The New York Times once again has offered a platform to a militant American-Israeli Zionist to argue that Jews are only safe when they oppress Palestinians.
The subject is Charlottesville, and the rise of neo-Nazis. Israel-promoter Daniel Gordis is granted an op-ed to say that Jews are safer in Israel than America, because in America, Jewish kids don’t know how to play with guns. Here’s the heart of the piece:
Israel has a military draft, and all of our kids served. Those years of service, of coming home on weekends with M-16s that we had to remind them not to leave on the sofas, inculcated in them a confidence about the world that I never had at their age.
Of course Gordis doesn’t tell us where those kids served. The occupied territories, surely, making certain that Palestinians who are resisting their lack of rights for 50 years stay fairly quiet.
Gordis doesn’t care about Palestinians. The word doesn’t appear in this homily. He cares about Jews, and about how Israel has “cured” Jews of their weaknesses. He tells a (questionable) anecdote about how Israel has turned mice into men:
I had the students — a highly knowledgeable group of undergraduates — watch video footage of Charlottesville. They sat stunned as they watched the parade of the torches, an image they understood. When I explained that the men with flak jackets, helmets and semiautomatic weapons were the protesters, not the police, they were incredulous. When the Nazi flags appeared, the room was silent except for the sounds of the protesters onscreen.
Then the video cut to one of the marchers, who explained their “republican principles.” The first was the supremacy of “white culture.” The students listened, disgusted. The second was free-market capitalism. Still, they were quiet. Then, the third principle, the protester said, was “killing Jews.” The entire class burst into laughter.
Stunned, I paused the video. Even with the video stilled, they were chuckling. I asked them what they found so amusing. Finally, one student said: “What, does this guy believe that in today’s world you can just go out and kill Jews? It’s funny, that’s all.”…
The conclusion of the article hammers home the point about Israel being safer for Jews than the U.S. He quotes his son wondering whether the day has arrived when America will not “be there” for Jews, as it was during the Holocaust:
Has it? I pray not, though it is too early to tell. But here is what we do know. The tiny, embattled country our family now calls home has raised a generation of young people to understand that ultimately, the only people who can be fully trusted to safeguard the safety of the Jews are the Jews. For having afforded our children a chance to grow up with no sense of the vulnerability that we knew growing up in America, we owe Israel and its founders a profound debt of gratitude.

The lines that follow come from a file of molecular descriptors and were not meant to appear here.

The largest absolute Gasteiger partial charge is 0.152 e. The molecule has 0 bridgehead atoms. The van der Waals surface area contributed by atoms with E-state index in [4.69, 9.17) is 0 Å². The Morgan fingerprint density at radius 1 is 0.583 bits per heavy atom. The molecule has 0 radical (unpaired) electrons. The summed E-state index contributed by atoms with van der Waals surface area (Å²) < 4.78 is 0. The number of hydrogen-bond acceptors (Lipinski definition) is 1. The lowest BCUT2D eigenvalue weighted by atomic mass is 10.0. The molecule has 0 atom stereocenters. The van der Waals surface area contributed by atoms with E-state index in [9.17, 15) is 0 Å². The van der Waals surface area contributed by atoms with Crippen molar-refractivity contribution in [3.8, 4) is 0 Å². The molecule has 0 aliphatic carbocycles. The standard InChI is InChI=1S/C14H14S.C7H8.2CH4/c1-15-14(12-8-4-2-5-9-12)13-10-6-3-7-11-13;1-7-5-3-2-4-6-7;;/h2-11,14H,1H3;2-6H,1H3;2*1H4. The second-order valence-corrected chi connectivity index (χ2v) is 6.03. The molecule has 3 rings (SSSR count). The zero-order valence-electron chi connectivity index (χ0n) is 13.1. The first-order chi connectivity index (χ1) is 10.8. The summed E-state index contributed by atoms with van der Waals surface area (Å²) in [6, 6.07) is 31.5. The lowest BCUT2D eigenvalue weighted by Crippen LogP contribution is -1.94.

Gordis and I grew up in the same Baltimore academic Jewish community (I attended a seder or two at his parents’ house) and from my standpoint, this view of America is bullshit. I am a few years older than Gordis; yet I never felt unsafe, I never felt vulnerable. I felt welcome and included. My high school had fewer than ten Jews in it, out of a couple thousand students. I was proudly Jewish, bar mitzvah’d at the old Chizuk Amuno in the inner city, I rode public buses everywhere in the city, worked nights at the stadium, enjoyed a great diversity of friendships, and had pleasures and challenges and setbacks, the proportions of which had no connection to my religion.
Gordis’s dark view of America is of a piece with Michael Oren’s fantasy of a pogrom in West Orange, NJ, 1971; and I believe it is a product of indoctrination.
When will the New York Times publish anti-Zionist or even non-Zionist Jewish views of our society?
PS. More about those M-16s. Why can’t the New York Times publish what Tony Klug wrote about the guns in 1977 and repeated last March at J Street:
While Israel continues to rule over the West Bank, there are bound to be ever more frequent and more intensive acts of resistance by a population that is feeling encroached upon by a spreading pattern of Jewish colonization and whose yearning for independence is no less than was that of the Palestinian Jews in the early months of 1948. As long as Israel continues to govern that territory, she will have little choice but to retaliate in an increasingly oppressive fashion just to keep order. The moral appeal of Israel’s case will consequently suffer and this will further erode her level of international support, although probably not among organized opinion within the Jewish Diaspora.